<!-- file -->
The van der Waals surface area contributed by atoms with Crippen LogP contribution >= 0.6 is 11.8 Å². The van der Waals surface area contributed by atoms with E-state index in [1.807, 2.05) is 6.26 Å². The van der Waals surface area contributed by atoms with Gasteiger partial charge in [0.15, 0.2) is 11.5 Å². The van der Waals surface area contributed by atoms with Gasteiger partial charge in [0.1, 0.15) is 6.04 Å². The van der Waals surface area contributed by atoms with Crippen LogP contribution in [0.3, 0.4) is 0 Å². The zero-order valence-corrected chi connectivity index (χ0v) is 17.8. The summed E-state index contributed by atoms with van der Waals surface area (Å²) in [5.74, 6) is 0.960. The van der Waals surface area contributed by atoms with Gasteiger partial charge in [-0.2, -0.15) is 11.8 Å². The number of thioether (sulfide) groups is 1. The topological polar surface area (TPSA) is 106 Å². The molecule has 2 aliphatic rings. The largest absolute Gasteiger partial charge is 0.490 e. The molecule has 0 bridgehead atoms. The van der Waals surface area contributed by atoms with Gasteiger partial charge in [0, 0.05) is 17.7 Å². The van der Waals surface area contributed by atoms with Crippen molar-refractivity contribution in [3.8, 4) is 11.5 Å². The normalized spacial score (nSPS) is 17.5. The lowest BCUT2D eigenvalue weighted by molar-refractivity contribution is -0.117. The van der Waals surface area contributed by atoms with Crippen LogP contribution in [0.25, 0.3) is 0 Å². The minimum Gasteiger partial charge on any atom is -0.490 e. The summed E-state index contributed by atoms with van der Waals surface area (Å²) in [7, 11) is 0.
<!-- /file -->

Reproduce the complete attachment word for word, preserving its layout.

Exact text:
The van der Waals surface area contributed by atoms with Crippen LogP contribution >= 0.6 is 11.8 Å². The van der Waals surface area contributed by atoms with E-state index in [1.807, 2.05) is 6.26 Å². The van der Waals surface area contributed by atoms with Gasteiger partial charge in [0.15, 0.2) is 11.5 Å². The van der Waals surface area contributed by atoms with Gasteiger partial charge in [0.1, 0.15) is 6.04 Å². The van der Waals surface area contributed by atoms with Crippen LogP contribution in [0.3, 0.4) is 0 Å². The zero-order valence-corrected chi connectivity index (χ0v) is 17.8. The summed E-state index contributed by atoms with van der Waals surface area (Å²) in [5.74, 6) is 0.960. The van der Waals surface area contributed by atoms with Gasteiger partial charge in [-0.2, -0.15) is 11.8 Å². The number of thioether (sulfide) groups is 1. The topological polar surface area (TPSA) is 106 Å². The molecule has 2 aliphatic rings. The largest absolute Gasteiger partial charge is 0.490 e. The molecule has 0 bridgehead atoms. The van der Waals surface area contributed by atoms with Gasteiger partial charge in [0, 0.05) is 17.7 Å². The van der Waals surface area contributed by atoms with Crippen molar-refractivity contribution in [3.8, 4) is 11.5 Å². The normalized spacial score (nSPS) is 17.5. The lowest BCUT2D eigenvalue weighted by molar-refractivity contribution is -0.117. The van der Waals surface area contributed by atoms with Crippen LogP contribution in [0.25, 0.3) is 0 Å². The minimum Gasteiger partial charge on any atom is -0.490 e. The summed E-state index contributed by atoms with van der Waals surface area (Å²) in [7, 11) is 0.